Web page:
Article By: Mark Clement
The conventional wisdom is that tile is the go-to for bathroom surfaces. We see tile everywhere, from the bathroom at work to the subway, to everybody’s house.
I love tile, but just because it’s so popular doesn’t mean we have to design with it. And tile and grout aren’t as impervious as you might think and are not required for looks, durability or cleanliness in wet areas like kitchens and baths.
In fact, you can do amazing things with wood, even in the bathroom. The way it feels, sounds and even reflects light is wonderful. It also offers color and depth, and can soften the look of hard ceramic finishes.
While wood is a durable choice for bathroom floors, it’s also fantastic on the ceiling. It adds a sense of natural warmth in a space where, well, most of us are au naturel.
Yes, this ceiling is above a shower. You can imagine the potential moisture problems. I always recommend using a fan in the bathroom, but adding a second barrier between the steam rising from the shower and what’s behind the ceiling might be smart here. I recommend sealing the wood surface with boiled linseed oil and/or urethane. I also recommend sheeting the ceiling joists with 15-pound tar paper (the black paper you see under roof shingles) before installing the wood.
Tar paper is water resistant and will keep moisture that does make it through the ceiling (not much, if any) inside the room. The moisture will evaporate back into the room and dry with the rest of the air, especially if you’re using planks instead of a tongue and groove material.
Wood on an accent wall — in this case, beveled siding — softens and adds texture. Moisture is always a concern in a wet area, and the usual go-to bathroom coating is semigloss paint.
When it comes to wood, I like the texture to be the star, so I prime the base coat with oil (it’s smelly, so do it outside) and make sure the end grains and backs get coated to thoroughly seal the wood.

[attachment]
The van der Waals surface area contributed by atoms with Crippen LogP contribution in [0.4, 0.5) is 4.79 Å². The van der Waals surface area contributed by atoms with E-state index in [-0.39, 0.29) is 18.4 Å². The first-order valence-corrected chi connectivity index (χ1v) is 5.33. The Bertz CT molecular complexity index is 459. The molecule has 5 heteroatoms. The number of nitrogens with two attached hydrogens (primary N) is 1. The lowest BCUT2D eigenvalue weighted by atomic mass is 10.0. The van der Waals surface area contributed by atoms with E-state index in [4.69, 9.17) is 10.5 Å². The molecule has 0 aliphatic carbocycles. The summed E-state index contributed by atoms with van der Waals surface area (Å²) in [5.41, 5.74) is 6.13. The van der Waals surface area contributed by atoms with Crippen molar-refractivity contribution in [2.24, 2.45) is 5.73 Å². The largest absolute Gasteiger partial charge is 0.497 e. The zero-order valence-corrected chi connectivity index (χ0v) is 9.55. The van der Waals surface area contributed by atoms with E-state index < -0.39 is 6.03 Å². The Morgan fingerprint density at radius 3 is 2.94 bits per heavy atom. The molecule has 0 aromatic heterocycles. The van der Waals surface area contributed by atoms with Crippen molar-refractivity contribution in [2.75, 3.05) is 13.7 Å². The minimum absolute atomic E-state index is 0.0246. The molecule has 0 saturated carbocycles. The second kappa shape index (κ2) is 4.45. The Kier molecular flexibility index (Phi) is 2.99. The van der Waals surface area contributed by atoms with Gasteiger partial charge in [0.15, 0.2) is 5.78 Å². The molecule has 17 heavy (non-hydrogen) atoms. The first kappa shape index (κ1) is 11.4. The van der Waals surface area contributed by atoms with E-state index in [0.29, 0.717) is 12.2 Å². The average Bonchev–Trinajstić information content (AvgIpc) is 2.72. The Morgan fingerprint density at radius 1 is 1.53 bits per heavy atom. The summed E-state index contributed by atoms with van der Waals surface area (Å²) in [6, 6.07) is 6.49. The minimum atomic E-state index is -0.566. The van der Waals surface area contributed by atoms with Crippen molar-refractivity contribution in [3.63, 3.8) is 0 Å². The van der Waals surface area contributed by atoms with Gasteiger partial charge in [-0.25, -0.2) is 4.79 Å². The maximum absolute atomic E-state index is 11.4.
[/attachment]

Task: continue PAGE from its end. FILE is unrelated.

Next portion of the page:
Installing wood is often easy, fast and cleaner than sanding drywall.
When you’re remodeling a bathroom, there are many materials you can use for the walls that’ll help battle ever-present moisture. Water-resistant drywall (often called green board) and cement board are popular, but they’re not necessary or any more durable than natural softwood planks like eastern white pine.
Bare wood will stain, but coating it with a water-based urethane will help keep all that natural wood grain vibrant. And having different-colored wood cabinets and storage is a nice touch, with clean, horizontal lines drywall can’t touch.
I recommend tongue and groove stock, as opposed to planks, to create a continuous barrier to minimize moisture migration into the walls.
Think creatively. Wood is used on decks and docks, where it is constantly shifting between wet and dry (and getting snowed on). So why not use it the shower floor or another bathroom area?
This pallet floor is custom detailed for this shower assembly. An easily customizable pallet built from any number of widely available lumber species — pine, cedar, Douglas fir — could be designed for a standard shower with a poured and sealed shower pan in place of tile. Or it could cover tile, which is my preference, because I find it easier to clean.
I also like the idea of creating a simpler element inspired by this design: a wooden bath mat. Wood is easy to seal and clean with basic household detergents, and it’s much less slippery than glazed tile.
Using wood in the bathroom enables a mix of materials to create depth and warmth across different materials and styles. This concrete wall might have appeared cold and heartless were it not for the soaring rafters and V-joint roof decking above. Scale this feature down to convey the same effect in a smaller space.
I’ve installed wood flooring in bathrooms. Not only does it deliver a sweet style, but it’s durable, in large part because urethane finishes are fantastic. I always put 15-pound tar paper down to protect the floor from any water that does get through.
Other reasons to use wood floors in the bathroom, besides looks, are ease and continuity. It’s easier to run flooring that exists in the other rooms of the house through to the bathroom. And it creates a flow, a feeling of continuity, that I find calming.